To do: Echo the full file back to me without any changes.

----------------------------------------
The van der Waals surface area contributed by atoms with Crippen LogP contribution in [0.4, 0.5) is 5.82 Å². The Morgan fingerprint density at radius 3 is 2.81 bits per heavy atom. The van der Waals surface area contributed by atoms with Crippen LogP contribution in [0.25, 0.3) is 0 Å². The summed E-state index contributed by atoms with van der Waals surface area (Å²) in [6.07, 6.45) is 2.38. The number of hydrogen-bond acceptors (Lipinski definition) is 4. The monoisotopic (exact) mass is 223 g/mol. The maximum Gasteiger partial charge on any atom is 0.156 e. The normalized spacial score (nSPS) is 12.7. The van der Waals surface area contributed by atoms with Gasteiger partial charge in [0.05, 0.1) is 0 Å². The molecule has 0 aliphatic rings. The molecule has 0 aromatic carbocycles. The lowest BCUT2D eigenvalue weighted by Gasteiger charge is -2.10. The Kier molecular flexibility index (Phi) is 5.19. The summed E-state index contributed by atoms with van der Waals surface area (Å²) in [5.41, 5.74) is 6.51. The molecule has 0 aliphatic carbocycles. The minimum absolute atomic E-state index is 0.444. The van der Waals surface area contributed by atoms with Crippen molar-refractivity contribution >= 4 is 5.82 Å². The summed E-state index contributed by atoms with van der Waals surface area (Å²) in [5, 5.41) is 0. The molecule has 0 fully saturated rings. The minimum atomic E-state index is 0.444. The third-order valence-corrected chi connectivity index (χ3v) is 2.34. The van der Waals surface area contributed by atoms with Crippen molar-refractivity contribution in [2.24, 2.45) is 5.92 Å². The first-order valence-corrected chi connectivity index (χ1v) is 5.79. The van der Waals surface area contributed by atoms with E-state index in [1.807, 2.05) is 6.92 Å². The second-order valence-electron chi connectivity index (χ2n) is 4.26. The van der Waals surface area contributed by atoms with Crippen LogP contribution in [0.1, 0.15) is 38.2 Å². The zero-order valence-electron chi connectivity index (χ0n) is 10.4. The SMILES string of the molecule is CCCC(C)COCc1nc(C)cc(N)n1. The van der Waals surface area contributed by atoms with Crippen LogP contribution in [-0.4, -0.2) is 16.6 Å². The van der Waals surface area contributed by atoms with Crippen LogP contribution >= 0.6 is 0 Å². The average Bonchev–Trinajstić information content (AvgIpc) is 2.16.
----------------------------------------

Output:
The van der Waals surface area contributed by atoms with Crippen LogP contribution in [0.4, 0.5) is 5.82 Å². The Morgan fingerprint density at radius 3 is 2.81 bits per heavy atom. The van der Waals surface area contributed by atoms with Crippen LogP contribution in [0.25, 0.3) is 0 Å². The summed E-state index contributed by atoms with van der Waals surface area (Å²) in [6.07, 6.45) is 2.38. The number of hydrogen-bond acceptors (Lipinski definition) is 4. The monoisotopic (exact) mass is 223 g/mol. The maximum Gasteiger partial charge on any atom is 0.156 e. The normalized spacial score (nSPS) is 12.7. The van der Waals surface area contributed by atoms with Gasteiger partial charge in [0.05, 0.1) is 0 Å². The molecule has 0 aliphatic rings. The molecule has 0 aromatic carbocycles. The lowest BCUT2D eigenvalue weighted by Gasteiger charge is -2.10. The Kier molecular flexibility index (Phi) is 5.19. The summed E-state index contributed by atoms with van der Waals surface area (Å²) in [5.41, 5.74) is 6.51. The molecule has 0 aliphatic carbocycles. The minimum absolute atomic E-state index is 0.444. The van der Waals surface area contributed by atoms with Crippen molar-refractivity contribution >= 4 is 5.82 Å². The summed E-state index contributed by atoms with van der Waals surface area (Å²) in [5, 5.41) is 0. The molecule has 0 fully saturated rings. The minimum atomic E-state index is 0.444. The third-order valence-corrected chi connectivity index (χ3v) is 2.34. The van der Waals surface area contributed by atoms with Crippen molar-refractivity contribution in [2.24, 2.45) is 5.92 Å². The first-order valence-corrected chi connectivity index (χ1v) is 5.79. The van der Waals surface area contributed by atoms with E-state index in [1.807, 2.05) is 6.92 Å². The second-order valence-electron chi connectivity index (χ2n) is 4.26. The van der Waals surface area contributed by atoms with Crippen LogP contribution in [0.1, 0.15) is 38.2 Å². The zero-order valence-electron chi connectivity index (χ0n) is 10.4. The SMILES string of the molecule is CCCC(C)COCc1nc(C)cc(N)n1. The van der Waals surface area contributed by atoms with Crippen LogP contribution in [-0.4, -0.2) is 16.6 Å². The van der Waals surface area contributed by atoms with Crippen LogP contribution >= 0.6 is 0 Å². The average Bonchev–Trinajstić information content (AvgIpc) is 2.16.